Ivanka Trump's 'tone-deaf' photo taken after her father ordered an immigration ban could be a brilliant political move

Ivanka Trump is facing criticism for posting a photo of herself wearing a $5,000 gown shortly after her father, President Trump, signed an executive order that bans citizens of seven Muslim-majority countries from entering the US.

Critics are slamming the glamorous photo  — which also features her tuxedo-wearing husband, Jared Kushner  — as “sickening” and “tone-deaf” at a time when immigrants are being detained at airports across the US as a result of the executive order.

But one brand expert thinks the photo could be a brilliant and deliberate move designed to distance Ivanka from her father’s policies.

“The dress picture says: ‘I don’t necessarily want to be associated or aligned with the Trump administration,'” says Eric Schiffer, CEO of Reputation Management Consultants, which works with companies on overcoming crises. “It shows that she is doing things that are asynchronistic — or not connected to — Trump’s actions.”

Ivanka Trump stepped away from her brand in January and has denied reports that she will take a position in her father’s administration. Kushner is a senior White House adviser.

This wouldn’t be the first time that Ivanka has reportedly distanced herself from her father’s politics. 

The New York Times reported in November that Ivanka Trump had discouraged Donald Trump’s campaign from promoting a TV ad in which she urged voters to support him. The Times said Ivanka had urged the campaign not to promote the ad for fear that it would damage her business.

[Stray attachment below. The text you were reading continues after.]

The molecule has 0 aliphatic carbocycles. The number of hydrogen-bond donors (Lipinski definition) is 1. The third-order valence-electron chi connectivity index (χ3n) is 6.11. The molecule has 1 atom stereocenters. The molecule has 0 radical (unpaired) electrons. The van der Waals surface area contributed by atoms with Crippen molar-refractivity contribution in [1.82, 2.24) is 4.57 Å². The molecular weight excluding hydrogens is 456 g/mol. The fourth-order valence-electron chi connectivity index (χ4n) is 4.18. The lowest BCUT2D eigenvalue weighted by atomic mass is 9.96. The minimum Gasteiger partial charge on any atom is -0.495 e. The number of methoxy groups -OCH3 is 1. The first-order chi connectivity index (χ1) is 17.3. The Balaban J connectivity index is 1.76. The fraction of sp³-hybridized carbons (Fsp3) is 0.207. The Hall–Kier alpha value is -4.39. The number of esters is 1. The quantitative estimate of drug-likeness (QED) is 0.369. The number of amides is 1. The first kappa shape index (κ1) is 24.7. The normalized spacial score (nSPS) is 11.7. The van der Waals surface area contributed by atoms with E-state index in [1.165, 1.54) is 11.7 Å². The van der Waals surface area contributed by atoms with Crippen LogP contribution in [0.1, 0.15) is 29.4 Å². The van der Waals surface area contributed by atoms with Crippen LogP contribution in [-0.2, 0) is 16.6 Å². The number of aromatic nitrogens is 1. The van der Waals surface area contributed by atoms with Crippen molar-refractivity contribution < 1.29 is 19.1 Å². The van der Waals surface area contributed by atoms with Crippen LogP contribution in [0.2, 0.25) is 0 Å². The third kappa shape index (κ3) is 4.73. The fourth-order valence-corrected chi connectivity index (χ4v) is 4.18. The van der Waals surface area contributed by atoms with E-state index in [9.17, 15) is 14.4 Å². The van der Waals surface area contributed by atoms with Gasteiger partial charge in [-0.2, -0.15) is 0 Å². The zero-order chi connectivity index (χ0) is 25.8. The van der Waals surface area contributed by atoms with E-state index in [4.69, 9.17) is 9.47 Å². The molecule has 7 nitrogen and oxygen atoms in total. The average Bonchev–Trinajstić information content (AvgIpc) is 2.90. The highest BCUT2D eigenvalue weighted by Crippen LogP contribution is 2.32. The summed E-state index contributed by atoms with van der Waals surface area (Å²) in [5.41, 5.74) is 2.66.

While Ivanka’s photo may have been a similar effort to separate herself from her father, it also triggered a widespread backlash on social media.

Many people criticised it as insensitive, and some tweeted photos of Ivanka in her metallic dress next to young refugees wrapped in foil blankets. 

“Your fancy clothes are sickening, while people are being treated like criminals in airports across the country,” one person commented on Facebook.

Another wrote: “I feel like I’m watching the ‘Hunger Games’ with you all dressed up off to a District 1 ball, while your father has written the death sentence for families escaping torture, rape, murder and poverty by sending them back to their war-torn countries despite having been vetted and legally processed to enter the country as legal immigrants.”

Some critics are even calling for a boycott of Ivanka’s clothing and accessories line, which is a threat she’s faced before. Her namesake brand is sold in dozens of retailers including Amazon, Nordstrom, Lord & Taylor, Bloomingdale’s, Macy’s, Dillard’s, Marshalls, and Neiman Marcus.

But Schiffer says Ivanka’s brand probably won’t take a hit from the photo. In fact, it could get a boost.

“I think she is benefitting from the immense glamour that bestows presidents and their families,” he said. “Fashion that is worn by anyone that is tied to the White House is always going to be hot fashion — no matter the politics.”

Over time, however, her brand value could erode due to her close association with President Trump. 

“One tone-deaf social media post by itself is not going to damage her brand,” said Greg Portell, a partner at A.T. Kearney, a global strategy and management consulting firm.

But as President Trump’s policies begin to take effect, companies like Macy’s and Nordstrom could face mounting pressure to drop Ivanka’s brand.

“It will absolutely put pressure on her distribution partners to make those tough decisions,” Portell said.

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